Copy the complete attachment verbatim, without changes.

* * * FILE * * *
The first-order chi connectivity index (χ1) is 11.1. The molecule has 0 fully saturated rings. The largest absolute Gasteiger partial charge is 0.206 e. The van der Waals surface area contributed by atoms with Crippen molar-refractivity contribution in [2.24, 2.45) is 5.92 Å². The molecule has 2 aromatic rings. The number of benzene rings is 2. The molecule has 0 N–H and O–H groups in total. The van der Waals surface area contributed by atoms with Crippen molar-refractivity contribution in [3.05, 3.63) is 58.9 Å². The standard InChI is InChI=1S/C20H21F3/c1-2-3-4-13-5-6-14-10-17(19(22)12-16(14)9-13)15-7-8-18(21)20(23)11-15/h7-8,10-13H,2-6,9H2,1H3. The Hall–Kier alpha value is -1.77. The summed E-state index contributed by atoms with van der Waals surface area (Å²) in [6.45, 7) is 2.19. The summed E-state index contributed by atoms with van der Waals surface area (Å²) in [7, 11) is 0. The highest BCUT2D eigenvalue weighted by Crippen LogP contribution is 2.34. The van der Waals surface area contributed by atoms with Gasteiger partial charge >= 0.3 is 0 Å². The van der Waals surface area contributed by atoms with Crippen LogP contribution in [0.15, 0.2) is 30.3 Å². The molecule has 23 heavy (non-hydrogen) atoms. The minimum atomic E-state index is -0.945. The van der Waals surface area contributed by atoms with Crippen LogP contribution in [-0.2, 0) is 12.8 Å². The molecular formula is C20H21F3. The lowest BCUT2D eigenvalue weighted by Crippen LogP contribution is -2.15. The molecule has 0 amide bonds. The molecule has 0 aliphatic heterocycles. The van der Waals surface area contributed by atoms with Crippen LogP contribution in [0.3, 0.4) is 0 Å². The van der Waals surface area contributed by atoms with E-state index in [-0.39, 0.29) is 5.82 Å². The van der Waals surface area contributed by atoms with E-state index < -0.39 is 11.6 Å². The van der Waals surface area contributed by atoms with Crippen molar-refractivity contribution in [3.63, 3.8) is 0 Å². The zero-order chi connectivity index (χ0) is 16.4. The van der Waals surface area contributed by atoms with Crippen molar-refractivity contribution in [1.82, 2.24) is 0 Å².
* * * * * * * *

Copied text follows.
The first-order chi connectivity index (χ1) is 11.1. The molecule has 0 fully saturated rings. The largest absolute Gasteiger partial charge is 0.206 e. The van der Waals surface area contributed by atoms with Crippen molar-refractivity contribution in [2.24, 2.45) is 5.92 Å². The molecule has 2 aromatic rings. The number of benzene rings is 2. The molecule has 0 N–H and O–H groups in total. The van der Waals surface area contributed by atoms with Crippen molar-refractivity contribution in [3.05, 3.63) is 58.9 Å². The standard InChI is InChI=1S/C20H21F3/c1-2-3-4-13-5-6-14-10-17(19(22)12-16(14)9-13)15-7-8-18(21)20(23)11-15/h7-8,10-13H,2-6,9H2,1H3. The Hall–Kier alpha value is -1.77. The summed E-state index contributed by atoms with van der Waals surface area (Å²) in [6.45, 7) is 2.19. The summed E-state index contributed by atoms with van der Waals surface area (Å²) in [7, 11) is 0. The highest BCUT2D eigenvalue weighted by Crippen LogP contribution is 2.34. The van der Waals surface area contributed by atoms with Gasteiger partial charge >= 0.3 is 0 Å². The van der Waals surface area contributed by atoms with Crippen LogP contribution in [0.15, 0.2) is 30.3 Å². The molecule has 23 heavy (non-hydrogen) atoms. The minimum atomic E-state index is -0.945. The van der Waals surface area contributed by atoms with Crippen LogP contribution in [-0.2, 0) is 12.8 Å². The molecular formula is C20H21F3. The lowest BCUT2D eigenvalue weighted by Crippen LogP contribution is -2.15. The molecule has 0 amide bonds. The molecule has 0 aliphatic heterocycles. The van der Waals surface area contributed by atoms with Crippen LogP contribution in [0.3, 0.4) is 0 Å². The van der Waals surface area contributed by atoms with E-state index in [-0.39, 0.29) is 5.82 Å². The van der Waals surface area contributed by atoms with E-state index < -0.39 is 11.6 Å². The van der Waals surface area contributed by atoms with Crippen molar-refractivity contribution in [3.63, 3.8) is 0 Å². The zero-order chi connectivity index (χ0) is 16.4. The van der Waals surface area contributed by atoms with Crippen molar-refractivity contribution in [1.82, 2.24) is 0 Å².